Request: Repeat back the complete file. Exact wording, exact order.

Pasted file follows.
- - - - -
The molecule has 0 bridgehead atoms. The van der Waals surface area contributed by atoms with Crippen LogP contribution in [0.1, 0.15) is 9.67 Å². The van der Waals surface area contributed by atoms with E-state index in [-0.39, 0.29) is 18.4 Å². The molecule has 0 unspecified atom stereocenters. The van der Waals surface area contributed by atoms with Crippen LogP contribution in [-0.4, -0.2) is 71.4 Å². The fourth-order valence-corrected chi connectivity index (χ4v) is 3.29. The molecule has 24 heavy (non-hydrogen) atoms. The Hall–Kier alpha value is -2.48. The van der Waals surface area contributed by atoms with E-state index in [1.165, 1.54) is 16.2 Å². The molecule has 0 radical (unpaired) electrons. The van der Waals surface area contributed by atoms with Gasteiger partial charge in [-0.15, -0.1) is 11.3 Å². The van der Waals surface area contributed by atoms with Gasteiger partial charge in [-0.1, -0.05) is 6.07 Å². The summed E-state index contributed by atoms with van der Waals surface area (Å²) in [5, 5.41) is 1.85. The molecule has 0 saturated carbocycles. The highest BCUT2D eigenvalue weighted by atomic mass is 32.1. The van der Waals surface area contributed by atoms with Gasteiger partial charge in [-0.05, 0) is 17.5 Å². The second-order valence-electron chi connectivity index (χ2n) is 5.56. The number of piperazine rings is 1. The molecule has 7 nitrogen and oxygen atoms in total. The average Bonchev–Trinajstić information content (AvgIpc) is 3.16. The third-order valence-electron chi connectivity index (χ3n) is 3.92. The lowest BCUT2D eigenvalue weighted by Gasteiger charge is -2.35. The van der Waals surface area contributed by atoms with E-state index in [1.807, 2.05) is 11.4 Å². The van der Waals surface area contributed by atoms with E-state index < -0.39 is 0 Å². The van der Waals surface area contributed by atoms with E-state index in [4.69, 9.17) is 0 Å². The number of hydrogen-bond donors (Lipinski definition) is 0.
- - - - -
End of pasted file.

The molecule has 0 bridgehead atoms. The van der Waals surface area contributed by atoms with Crippen LogP contribution in [0.1, 0.15) is 9.67 Å². The van der Waals surface area contributed by atoms with E-state index in [-0.39, 0.29) is 18.4 Å². The molecule has 0 unspecified atom stereocenters. The van der Waals surface area contributed by atoms with Crippen LogP contribution in [-0.4, -0.2) is 71.4 Å². The fourth-order valence-corrected chi connectivity index (χ4v) is 3.29. The molecule has 24 heavy (non-hydrogen) atoms. The Hall–Kier alpha value is -2.48. The van der Waals surface area contributed by atoms with E-state index in [1.165, 1.54) is 16.2 Å². The molecule has 0 radical (unpaired) electrons. The van der Waals surface area contributed by atoms with Gasteiger partial charge in [-0.15, -0.1) is 11.3 Å². The van der Waals surface area contributed by atoms with Gasteiger partial charge in [-0.1, -0.05) is 6.07 Å². The summed E-state index contributed by atoms with van der Waals surface area (Å²) in [5, 5.41) is 1.85. The molecule has 0 saturated carbocycles. The highest BCUT2D eigenvalue weighted by atomic mass is 32.1. The van der Waals surface area contributed by atoms with Gasteiger partial charge in [-0.05, 0) is 17.5 Å². The second-order valence-electron chi connectivity index (χ2n) is 5.56. The number of piperazine rings is 1. The molecule has 7 nitrogen and oxygen atoms in total. The average Bonchev–Trinajstić information content (AvgIpc) is 3.16. The third-order valence-electron chi connectivity index (χ3n) is 3.92. The lowest BCUT2D eigenvalue weighted by Gasteiger charge is -2.35. The van der Waals surface area contributed by atoms with E-state index in [1.807, 2.05) is 11.4 Å². The van der Waals surface area contributed by atoms with E-state index < -0.39 is 0 Å². The van der Waals surface area contributed by atoms with E-state index in [4.69, 9.17) is 0 Å². The number of hydrogen-bond donors (Lipinski definition) is 0.